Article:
Thermally Activated in Situ Doping Enables Solid-State Processing of Conducting Polymers
Journal article, 2019

Free-standing bulk structures encompassing highly doped conjugated polymers are currently heavily explored for wearable electronics as thermoelectric elements, conducting fibers, and a plethora of sensory devices. One-step manufacturing of such bulk structures is challenging because the interaction of dopants with conjugated polymers results in poor solution and solid-state processability, whereas doping of thick conjugated polymer structures after processing suffers from diffusion-limited transport of the dopant. Here, we introduce the concept of thermally activated latent dopants for in situ bulk doping of conjugated polymers. Latent dopants allow for noninteractive coprocessing of dopants and polymers, while thermal activation eliminates any thickness-dependent diffusion and activation limitations. Two latent acid dopants were synthesized in the form of thermal acid generators based on aryl sulfonic acids and an o-nitrobenzyl capping moiety. First, we show that these acid dopant precursors can be coprocessed noninteractively with three different polythiophenes. Second, the polymer films were doped in situ through thermal activation of the dopants. Ultimately, we demonstrate that solid-state processing with a latent acid dopant can be readily carried out and that it is possible to dope more than 100 μm-thick polymer films through thermal activation of the latent dopant.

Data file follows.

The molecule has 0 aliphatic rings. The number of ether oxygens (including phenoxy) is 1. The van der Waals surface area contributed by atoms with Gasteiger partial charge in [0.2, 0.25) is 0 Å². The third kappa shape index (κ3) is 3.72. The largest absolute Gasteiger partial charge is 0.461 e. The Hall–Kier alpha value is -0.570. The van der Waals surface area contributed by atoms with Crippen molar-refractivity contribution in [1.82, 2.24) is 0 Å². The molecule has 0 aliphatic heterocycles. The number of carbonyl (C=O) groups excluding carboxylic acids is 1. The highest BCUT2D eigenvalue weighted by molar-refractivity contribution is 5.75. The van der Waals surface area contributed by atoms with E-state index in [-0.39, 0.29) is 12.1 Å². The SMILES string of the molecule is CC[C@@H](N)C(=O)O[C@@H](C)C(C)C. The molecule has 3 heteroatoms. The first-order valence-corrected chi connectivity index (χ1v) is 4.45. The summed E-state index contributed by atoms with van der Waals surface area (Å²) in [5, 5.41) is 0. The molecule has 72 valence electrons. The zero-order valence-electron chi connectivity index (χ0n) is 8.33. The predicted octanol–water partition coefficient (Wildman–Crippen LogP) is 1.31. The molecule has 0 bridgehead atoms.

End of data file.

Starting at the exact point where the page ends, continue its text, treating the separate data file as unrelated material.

Author

Renee Kroon

Chalmers, Chemistry and Chemical Engineering, Applied Chemistry, Christian Müller Group

Anna Hofmann

Chalmers, Chemistry and Chemical Engineering, Applied Chemistry, Christian Müller Group

Liyang Yu

Chalmers, Chemistry and Chemical Engineering, Applied Chemistry, Christian Müller Group

Anja Lund

Chalmers, Chemistry and Chemical Engineering, Applied Chemistry, Christian Müller Group

Christian Müller

Chalmers, Chemistry and Chemical Engineering, Applied Chemistry, Christian Müller Group

Chemistry of Materials

0897-4756 (ISSN) 1520-5002 (eISSN)

Vol. 31 8 2770-2777

Woven and 3D-Printed Thermoelectric Textiles (ThermoTex)

European Research Council (ERC), 2015-06-01 -- 2020-06-30.

Subject Categories

Polymer Chemistry

Polymer Technologies

Materials Chemistry

DOI

10.1021/acs.chemmater.8b04895

More information

Latest update

5/28/2019